Boots On The Ground

The last time I was asked to become involved with armed adversaries, some years ago when undertaking national service, I would not have appreciated it if my side had told the opposition what we would do and not to do if they attacked us. This is not how one usually plays lethal or non-lethal games. And yet this is pretty much what the US and its allies are saying when they state that they will not put boots on the ground in combating terrorist fighters in the Middle East. You don’t tell your opponents on the sports field in advance what plays you will make, and you don’t tell people who are pointing a gun at you that you will not defend yourself, especially when they may behead you. Even Gilbert and Sullivan might have had difficulty in dreaming up such a scenario for a musical opera.

And yet this is the situation politicians have created for themselves and their forces in the Middle East. The US President and his allies including Canada have said they would help. Like the others, Canada is being asked by some to spell out exactly how far it will go in letting its forces intervene in Iraq and Syria. Canada’s parliamentarians want a debate and some want to know what instructions the troops will have. Will they be allowed to shoot if the occasion arises? This is not just silly, but dangerous for those on the ground. The ISIS forces must either be laughing or at least welcoming the good luck they enjoy from having stupid adversaries.

I would expect Canadian troops will be there to assist the anti-ISIS forces, but exactly what they are allowed to do should not be spelled out in public. To do so would be to arm the enemy and place the Canadian forces in more danger than they will already experience.  If the NDP requests more detailed information, then they should be held morally and financially accountable to the troops and their families as well as to the Canadian public for any adverse consequences. Have a debate by all means, but don’t ask for detailed tactical information.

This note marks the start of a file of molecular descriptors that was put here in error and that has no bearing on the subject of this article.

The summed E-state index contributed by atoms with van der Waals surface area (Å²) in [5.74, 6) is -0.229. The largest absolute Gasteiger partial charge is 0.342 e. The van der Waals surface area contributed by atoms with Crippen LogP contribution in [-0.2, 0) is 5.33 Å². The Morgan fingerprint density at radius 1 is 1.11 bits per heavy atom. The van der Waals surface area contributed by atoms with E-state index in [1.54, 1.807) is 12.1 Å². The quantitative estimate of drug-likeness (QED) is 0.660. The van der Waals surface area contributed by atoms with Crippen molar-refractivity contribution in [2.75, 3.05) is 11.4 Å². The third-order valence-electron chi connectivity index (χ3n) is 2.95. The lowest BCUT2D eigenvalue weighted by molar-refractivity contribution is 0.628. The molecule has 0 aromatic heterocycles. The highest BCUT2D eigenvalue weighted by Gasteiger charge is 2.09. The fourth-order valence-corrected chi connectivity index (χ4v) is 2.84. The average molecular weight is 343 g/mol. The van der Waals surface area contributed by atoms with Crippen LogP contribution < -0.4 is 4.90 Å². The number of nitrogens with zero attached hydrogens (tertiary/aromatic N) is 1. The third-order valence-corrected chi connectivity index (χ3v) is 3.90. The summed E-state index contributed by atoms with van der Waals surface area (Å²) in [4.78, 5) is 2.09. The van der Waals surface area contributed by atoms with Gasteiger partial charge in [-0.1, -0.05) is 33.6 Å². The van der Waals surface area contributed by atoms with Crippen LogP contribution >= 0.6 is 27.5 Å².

On a related topic, why is it that the Iraq army, after all its training by the allies, is so incompetent? A New York Times journalist gave some answers. First, the professional army of Saddam Hussein was disbanded by the US.  Many of these soldiers are now working for ISIS. The replacement Iraq army has few trained professionals and those who command pay the troops while receiving kickbacks from them. At the same time, there is no effective chain of command where orders are passed down and executed. The Iraq army is a poorly run criminal organization except for the transfer of monies to the bosses. In contrast ISIS appears to be fairly well administered, although they have other problems which will become more apparent. This is a war where the enemies’ mechanized vehicles are often Toyota trucks with machine guns mounted on them. Use of captured sophisticated tanks and planes require not only fuel supplies, which ISIS has, but parts and mechanics to service the equipment, which may be in limited supply. Moreover, large items are easier to detect and destroy.

For me, the moral of this story is that when a country fights a war that is largely unconventional relative to many past conflicts, such as the use of beheadings by the enemy, poison gas and fighters living amongst civilians, then it has to be fought using unconventional methods. These may in the future become conventional, such as the bombing of ISIS targets in Syria without asking permission from the government of Syria, if one still exists. Apparently this took place on Septemeber 22, 2014.

The public has to be educated in both the nature of the conflict and the means which our side will need to use. I would hope that our politicians will take the lead in providing this education and not undermine the forces sent to the front lines on their behalf.


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